When Davy was born, I thought everything was fine. He sucked his bottle kind of weird, but I was sure he'd get the hang of it soon. And yeah, he had some dysmorphic features, but they made him cuter. And the crying...well some babies were just fussy, right?
But by the time he was a week and a half old, it was obvious that something was wrong. He started refusing the bottle and became increasingly fussy with bouts of screaming.
Davy's doctor quickly exhausted her resources as he continued to worsen. At 2 months of age, he only weighed 8 pounds and was eating 7-8 ounces of formula in a 24 hour period, and so she made the decision to hospitalize him. During that 9 day stay, Davy had surgery for a G Tube placement. When we left the hospital, we had appointments scheduled with several specialists.
Within a short time, our lives were dominated by doctors' appointments. We were told that we were lucky to live close to a world renowned hospital and clinic where Davy could be seen, but we quickly became disillusioned.
Davy's specialists were not on the same page, and there didn't seem to be any communication between them. Because the clinic was so big, their offices weren't located near each other and were usually not even on the same floor. The pediatrician was in a different part of the city completely. Davy was assigned a care coordinator, but she only worked at the pediatrician's office and so wasn't fully aware of what was going on at his other appointments.
After 9 months, we were beyond frustrated and no closer to getting answers for Davy's growing list of health concerns. I was tired of fighting to be heard by the doctors and having my questions dismissed. The final straw was when we were discharged from the hospital after a one night stay for observation of fever and respiratory symptoms even though his vitals hadn't improved.
The next day, Davy was still very sick and struggling to breathe so we decided to take him to a different urgent care. The drive to Gundersen Lutheran in La Crosse, Wisconsin was twice as far for us, but we figured we had nothing to lose at that point.
I was amazed at how seriously the urgent care doctor took our concerns. She disagreed with the diagnosis of worsening pneumonia he'd received just two days before as his symptoms didn't fit. We left that visit with instructions to discontinue his antibiotics (which weren't helping anyway), new ways to treat his symptoms, an RSV diagnosis (which the other hospital hadn't tested for), and an appointment with a pediatrician so we could get referrals to all the specialists Davy would need to see. Because of his medical complexity, Davy was assigned a care coordinator who attends just about every appointment and is just a phone call away to answer any questions (and I've had lots!)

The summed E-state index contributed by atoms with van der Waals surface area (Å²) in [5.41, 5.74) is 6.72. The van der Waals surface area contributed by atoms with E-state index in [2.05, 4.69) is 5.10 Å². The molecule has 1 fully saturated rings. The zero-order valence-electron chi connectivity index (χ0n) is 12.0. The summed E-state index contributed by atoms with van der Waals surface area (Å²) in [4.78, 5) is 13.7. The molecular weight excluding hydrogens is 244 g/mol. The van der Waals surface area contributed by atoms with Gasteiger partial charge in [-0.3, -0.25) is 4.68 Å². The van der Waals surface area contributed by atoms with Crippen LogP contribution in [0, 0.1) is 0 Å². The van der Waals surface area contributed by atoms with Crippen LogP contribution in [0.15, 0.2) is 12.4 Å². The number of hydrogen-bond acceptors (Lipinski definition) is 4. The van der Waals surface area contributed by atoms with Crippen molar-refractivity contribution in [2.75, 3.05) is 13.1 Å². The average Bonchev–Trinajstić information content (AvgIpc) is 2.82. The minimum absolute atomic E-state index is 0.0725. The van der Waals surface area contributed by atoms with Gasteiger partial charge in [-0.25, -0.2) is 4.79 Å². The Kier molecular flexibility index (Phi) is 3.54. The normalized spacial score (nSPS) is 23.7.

I was blown away by Davy's new team of doctors, and it didn't take long at all to see the benefits. At the previous health care system, team was the last word I'd have used to describe the doctors he saw. Within a short time, we were getting answers for Davy's health, and he was showing improvement. He was diagnosed with a connective tissue disorder which led to 6 year old Nano and I being diagnosed with Ehlers Danlos Syndrome. Davy can't be officially tested for it until he's a bit older, but we're operating under the assumption that he has it as well.
The pediatric specialists at Gundersen Lutheran work in the same department in close proximity to each other, something that wasn't possible at the other clinic because of its large size. They have monthly meetings to discuss the care of their shared patients. Many times, we would be at the clinic for an appointment with one doctor, and he or she would want to discuss something with one of his other specialists so would ask them to stop in during the appointment. At one point, we had three doctors in the room discussing Davy's care even though we only had an appointment with one that day.
The coordinated care includes us as well. Davy's geneticist once told me that I am just as valuable a member of Davy's team as the doctors are, probably even more so since I am the one who knows him best.
Tweet: Find out some of the benefits of coordinated medical care: http://bit.ly/1WMsImN @SunshineNSpoons
These are just some of the benefits we've experienced from having doctors who practice coordinated care:
- They look at the whole picture instead of just the symptoms that go with their specialty, which makes it much more likely to get a diagnosis.
- They're aware of the other specialists' treatment plans and incorporate them into their own treatments.
- They talk to each other to get ideas for new ways to handle medical care.
- They are more likely to stay on top of testing and other procedures.
- The patient and their family feel more engaged and understood because the doctors include them in the process.
This post was also published at Feeding Matters
This post is linked up at 1. Mom's Small Victories 2. Raising Samuels 3. Mummy Do It 4. The Modest Mom Blog 5. What Joy is Mine 6. Donna Reidland 7. Our Home of Many Blessings 8. Marilyn's Treats 9. Smart Mom Smart Ideas 10. The Joy Chaser 11. DebCB 12. Rich Faith Rising 13. Sweet Little Ones 14. Live Randomly Simply 15. A Wise Woman Builds Her Home 16. Classical Homemaking 17. Marilyn's Treats 18. You're So Trendy 29. Raising Samuels 30. Holly McBerty 31. Cord of 6 32. Being Fibro Mom